9 The rancher was Jesse Peter Sr., not his same-named son Jesse who became an archeologist and taught at SRJC.
10 The city water works initially had an intake on Spring Creek, but it was disconnected in July 1896 because the volume of water provided by the wells was sufficient.
11 In a surprising turn of events, the city sold Peter’s Spring to McDonald’s waterworks in 1909, with his company intending to pump “water from the spring to an elevated point between it and the present reservoir of the company,” according to a 1911 Press Democrat item.



Besides contemporary newspaper articles, references to the City Council minutes are drawn from Ample and Pure Water for Santa Rosa, 1867-1926 by John Cummings. The chronology below covers most of the key events discussed in this chapter, but there are over 200 items related to this topic just in the Sonoma Democrat/Press Democrat. Transcriptions of selected newspaper articles mentioned there are available for download in a 52-page PDF file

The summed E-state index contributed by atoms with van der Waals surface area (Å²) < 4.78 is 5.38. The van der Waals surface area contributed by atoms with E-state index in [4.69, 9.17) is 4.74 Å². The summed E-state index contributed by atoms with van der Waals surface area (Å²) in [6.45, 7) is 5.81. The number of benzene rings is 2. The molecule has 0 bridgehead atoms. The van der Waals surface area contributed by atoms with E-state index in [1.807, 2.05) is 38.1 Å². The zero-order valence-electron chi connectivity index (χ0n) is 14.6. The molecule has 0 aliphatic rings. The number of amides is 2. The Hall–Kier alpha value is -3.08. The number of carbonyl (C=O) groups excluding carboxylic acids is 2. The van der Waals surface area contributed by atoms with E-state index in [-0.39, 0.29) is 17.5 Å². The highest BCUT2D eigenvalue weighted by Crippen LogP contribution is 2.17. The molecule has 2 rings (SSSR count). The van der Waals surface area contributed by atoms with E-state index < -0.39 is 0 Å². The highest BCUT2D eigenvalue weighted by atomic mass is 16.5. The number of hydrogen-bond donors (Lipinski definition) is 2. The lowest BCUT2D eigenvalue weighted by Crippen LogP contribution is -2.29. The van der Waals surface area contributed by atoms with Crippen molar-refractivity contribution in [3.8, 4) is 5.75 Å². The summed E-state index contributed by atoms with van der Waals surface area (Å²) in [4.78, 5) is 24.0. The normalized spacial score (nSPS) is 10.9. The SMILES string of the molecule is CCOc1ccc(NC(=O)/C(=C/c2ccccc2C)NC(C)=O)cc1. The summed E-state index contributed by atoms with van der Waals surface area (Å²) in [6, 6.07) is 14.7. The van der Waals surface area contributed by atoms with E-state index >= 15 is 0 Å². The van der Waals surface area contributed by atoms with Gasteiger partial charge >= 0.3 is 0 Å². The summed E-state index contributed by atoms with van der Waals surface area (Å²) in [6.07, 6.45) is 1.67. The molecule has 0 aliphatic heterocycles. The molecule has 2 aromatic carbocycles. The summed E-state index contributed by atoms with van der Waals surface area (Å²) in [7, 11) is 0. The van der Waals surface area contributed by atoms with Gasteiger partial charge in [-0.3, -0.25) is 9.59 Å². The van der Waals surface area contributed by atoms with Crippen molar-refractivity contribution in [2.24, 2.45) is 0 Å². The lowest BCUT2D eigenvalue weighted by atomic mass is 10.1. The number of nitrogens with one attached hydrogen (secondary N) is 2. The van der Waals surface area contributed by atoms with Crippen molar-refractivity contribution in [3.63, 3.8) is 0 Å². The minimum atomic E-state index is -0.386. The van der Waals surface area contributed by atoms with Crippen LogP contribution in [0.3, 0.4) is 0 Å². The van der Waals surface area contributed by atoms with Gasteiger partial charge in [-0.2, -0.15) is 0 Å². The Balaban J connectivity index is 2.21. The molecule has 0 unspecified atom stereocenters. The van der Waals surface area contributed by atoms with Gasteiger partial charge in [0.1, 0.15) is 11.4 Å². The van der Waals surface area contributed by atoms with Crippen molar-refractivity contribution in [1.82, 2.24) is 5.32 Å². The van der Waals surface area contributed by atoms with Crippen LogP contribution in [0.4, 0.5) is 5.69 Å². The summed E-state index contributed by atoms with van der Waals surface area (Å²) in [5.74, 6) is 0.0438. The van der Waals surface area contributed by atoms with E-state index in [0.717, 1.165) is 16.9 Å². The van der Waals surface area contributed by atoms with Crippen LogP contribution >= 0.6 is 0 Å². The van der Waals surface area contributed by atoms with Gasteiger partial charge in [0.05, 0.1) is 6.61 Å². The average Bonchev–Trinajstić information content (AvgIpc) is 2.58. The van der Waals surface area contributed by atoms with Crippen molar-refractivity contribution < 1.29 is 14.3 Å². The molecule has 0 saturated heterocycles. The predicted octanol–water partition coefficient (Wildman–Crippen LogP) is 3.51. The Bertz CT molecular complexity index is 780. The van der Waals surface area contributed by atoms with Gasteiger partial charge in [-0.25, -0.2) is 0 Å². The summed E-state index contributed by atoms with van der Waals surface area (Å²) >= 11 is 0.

(Dates reflect publication and may lag event by 1-6 days)


6 October 1894 Effey bid accepted

13 October 1894 Cooper suit vs city – not enough money to pay bonds

13 October 1894 Taxpayers’ Union formed
      (C. S. Farquar and Gil P. Hall, Attorneys for taxpayers)

27 October 1894 Jones suit vs council – Effey plans are different

3 November 1894 Taxpayers’ manifesto

24 November 1894 council changes terms of bond to payable in gold

1 December 1894 Cooper, Jones and others file amicus to Skinner
      (William F. Russell atty for Skinner AB Ware and Farquar for others)

8 December 1894 Skinner case only on validity of bonds

15 December 1894 Skinner not in good faith

22 December 1894 change in bond terms valid (Cooper vs. Steadman)

29 June 1895 change in bond terms invalid